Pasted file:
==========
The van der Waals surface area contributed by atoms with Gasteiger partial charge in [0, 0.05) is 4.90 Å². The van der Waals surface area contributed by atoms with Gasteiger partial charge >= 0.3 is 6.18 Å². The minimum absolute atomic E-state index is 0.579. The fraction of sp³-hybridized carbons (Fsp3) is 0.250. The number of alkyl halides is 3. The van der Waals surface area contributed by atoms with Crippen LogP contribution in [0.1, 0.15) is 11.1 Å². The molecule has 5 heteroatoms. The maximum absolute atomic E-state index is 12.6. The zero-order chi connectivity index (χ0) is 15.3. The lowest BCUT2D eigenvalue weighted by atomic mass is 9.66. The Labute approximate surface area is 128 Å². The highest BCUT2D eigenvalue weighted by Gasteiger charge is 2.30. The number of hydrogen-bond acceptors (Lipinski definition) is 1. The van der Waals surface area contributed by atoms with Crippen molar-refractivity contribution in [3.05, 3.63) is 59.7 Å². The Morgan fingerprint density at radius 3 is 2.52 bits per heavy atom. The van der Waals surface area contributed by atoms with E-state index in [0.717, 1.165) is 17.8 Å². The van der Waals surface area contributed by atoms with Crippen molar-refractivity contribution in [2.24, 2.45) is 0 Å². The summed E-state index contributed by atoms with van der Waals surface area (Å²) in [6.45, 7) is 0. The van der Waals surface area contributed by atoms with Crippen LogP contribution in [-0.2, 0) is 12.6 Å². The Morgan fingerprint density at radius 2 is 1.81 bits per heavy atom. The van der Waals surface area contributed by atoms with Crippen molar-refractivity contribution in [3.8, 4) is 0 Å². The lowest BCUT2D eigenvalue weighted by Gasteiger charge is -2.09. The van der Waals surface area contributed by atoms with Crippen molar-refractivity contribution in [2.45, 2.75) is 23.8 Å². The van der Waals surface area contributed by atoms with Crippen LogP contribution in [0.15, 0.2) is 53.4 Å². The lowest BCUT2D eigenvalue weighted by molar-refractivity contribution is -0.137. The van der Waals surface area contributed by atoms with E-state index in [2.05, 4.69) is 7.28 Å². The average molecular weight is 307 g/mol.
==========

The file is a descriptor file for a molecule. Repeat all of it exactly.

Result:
The van der Waals surface area contributed by atoms with Gasteiger partial charge in [0, 0.05) is 4.90 Å². The van der Waals surface area contributed by atoms with Gasteiger partial charge >= 0.3 is 6.18 Å². The minimum absolute atomic E-state index is 0.579. The fraction of sp³-hybridized carbons (Fsp3) is 0.250. The number of alkyl halides is 3. The van der Waals surface area contributed by atoms with Crippen LogP contribution in [0.1, 0.15) is 11.1 Å². The molecule has 5 heteroatoms. The maximum absolute atomic E-state index is 12.6. The zero-order chi connectivity index (χ0) is 15.3. The lowest BCUT2D eigenvalue weighted by atomic mass is 9.66. The Labute approximate surface area is 128 Å². The highest BCUT2D eigenvalue weighted by Gasteiger charge is 2.30. The number of hydrogen-bond acceptors (Lipinski definition) is 1. The van der Waals surface area contributed by atoms with Crippen molar-refractivity contribution in [3.05, 3.63) is 59.7 Å². The Morgan fingerprint density at radius 3 is 2.52 bits per heavy atom. The van der Waals surface area contributed by atoms with E-state index in [0.717, 1.165) is 17.8 Å². The van der Waals surface area contributed by atoms with Crippen molar-refractivity contribution in [2.24, 2.45) is 0 Å². The summed E-state index contributed by atoms with van der Waals surface area (Å²) in [6.45, 7) is 0. The van der Waals surface area contributed by atoms with Crippen LogP contribution in [-0.2, 0) is 12.6 Å². The Morgan fingerprint density at radius 2 is 1.81 bits per heavy atom. The van der Waals surface area contributed by atoms with Crippen molar-refractivity contribution in [3.8, 4) is 0 Å². The lowest BCUT2D eigenvalue weighted by Gasteiger charge is -2.09. The van der Waals surface area contributed by atoms with Crippen molar-refractivity contribution in [2.45, 2.75) is 23.8 Å². The van der Waals surface area contributed by atoms with Crippen LogP contribution in [0.15, 0.2) is 53.4 Å². The lowest BCUT2D eigenvalue weighted by molar-refractivity contribution is -0.137. The van der Waals surface area contributed by atoms with E-state index in [2.05, 4.69) is 7.28 Å². The average molecular weight is 307 g/mol.